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{{Collection citation | text= "New Mexico, Deaths, 1889-1945." Index. <i>FamilySearch</i>. http://FamilySearch.org : accessed 2013. Citing Department of Health. Bureau of Vital Records and Health Statistics, Santa Fe.}}
  
== Record History ==
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== Record Content ==
  
Statewide vital records registration officially began in 1920, although there are some records as early as 1889. Death records prior to 1919 were collected by a variety of institutions which were not health-related, including counties and churches. For the most part these records are not available from New Mexico Vital Records and Health Statistics.&nbsp;The state achieved 90-percent compliance by the end of the 1920s.
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The key genealogical facts found in most death records include:
  
=== Why This Record was Created  ===
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*Name of the deceased
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*Death date and place
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*Cause of death
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*Age in years, months, and days
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*Gender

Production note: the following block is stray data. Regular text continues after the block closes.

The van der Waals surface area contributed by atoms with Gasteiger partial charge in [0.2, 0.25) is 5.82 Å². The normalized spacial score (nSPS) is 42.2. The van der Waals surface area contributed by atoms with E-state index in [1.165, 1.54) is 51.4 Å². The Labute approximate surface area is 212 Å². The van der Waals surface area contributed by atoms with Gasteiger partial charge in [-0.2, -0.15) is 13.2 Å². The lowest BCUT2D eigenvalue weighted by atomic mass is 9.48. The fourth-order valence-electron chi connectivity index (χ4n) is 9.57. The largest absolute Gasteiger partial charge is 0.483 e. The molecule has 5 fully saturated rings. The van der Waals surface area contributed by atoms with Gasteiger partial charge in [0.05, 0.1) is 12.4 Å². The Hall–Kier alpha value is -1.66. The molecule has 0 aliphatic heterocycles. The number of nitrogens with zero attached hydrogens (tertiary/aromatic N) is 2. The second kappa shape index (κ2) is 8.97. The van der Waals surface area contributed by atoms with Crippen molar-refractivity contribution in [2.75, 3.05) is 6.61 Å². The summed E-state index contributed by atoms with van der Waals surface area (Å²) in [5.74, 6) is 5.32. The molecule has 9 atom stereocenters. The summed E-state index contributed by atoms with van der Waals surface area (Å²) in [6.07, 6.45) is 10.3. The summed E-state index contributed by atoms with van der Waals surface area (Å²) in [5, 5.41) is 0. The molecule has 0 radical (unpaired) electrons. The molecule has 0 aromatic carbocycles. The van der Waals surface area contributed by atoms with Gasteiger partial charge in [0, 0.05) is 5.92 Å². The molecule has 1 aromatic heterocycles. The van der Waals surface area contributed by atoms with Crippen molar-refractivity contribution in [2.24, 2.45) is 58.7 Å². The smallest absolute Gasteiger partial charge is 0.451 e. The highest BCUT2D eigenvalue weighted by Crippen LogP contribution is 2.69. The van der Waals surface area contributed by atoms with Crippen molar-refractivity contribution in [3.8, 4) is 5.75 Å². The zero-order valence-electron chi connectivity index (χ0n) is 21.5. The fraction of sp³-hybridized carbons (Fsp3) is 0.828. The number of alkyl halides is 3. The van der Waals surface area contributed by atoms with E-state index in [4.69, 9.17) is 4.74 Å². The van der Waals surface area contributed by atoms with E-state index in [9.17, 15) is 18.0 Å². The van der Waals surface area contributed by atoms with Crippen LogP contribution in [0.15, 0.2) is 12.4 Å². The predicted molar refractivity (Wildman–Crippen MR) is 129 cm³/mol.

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*Color or race
 +
*Marital status
 +
*Parents’ names
 +
*Birthplace
 +
*Occupation
 +
*Name of the informant (earlier entries list the relationship to the deceased)
  
The state required counties to begin recording deaths to track public health issues.
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== How to Use the Records  ==
  
=== Record Reliability  ===
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The records usually contain clues for further research, including:
  
The information recorded about the death is usually reliable; however there is always a chance for errors. The accuracy of the information depended on the memory of the informant, who was often a family member.
+
*Birth date and birthplace of the individual
 +
*Spouse’s name
 +
*Parents’ names
 +
*Residence
 +
*Occupation
 +
*Marital status
 +
*Nname of an informant
  
== Related Web Sites  ==
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Death records contain information about a person's death, including:
  
[http://www.deathindexes.com/newmexico/index.html Online New Mexico Death Records &amp; Indexes]
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*Date of death
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*Place of death
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*Sometimes the names of the mother and father
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*Physician who attended the death
  
This section of the article is incomplete. You can help FamilySearch Wiki by supplying links to related websites here.
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Death certificates issued by state and local governments will often include:
  
== Related Wiki Articles  ==
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*Place of residence
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*Mother's maiden name
  
[[New Mexico Vital Records]]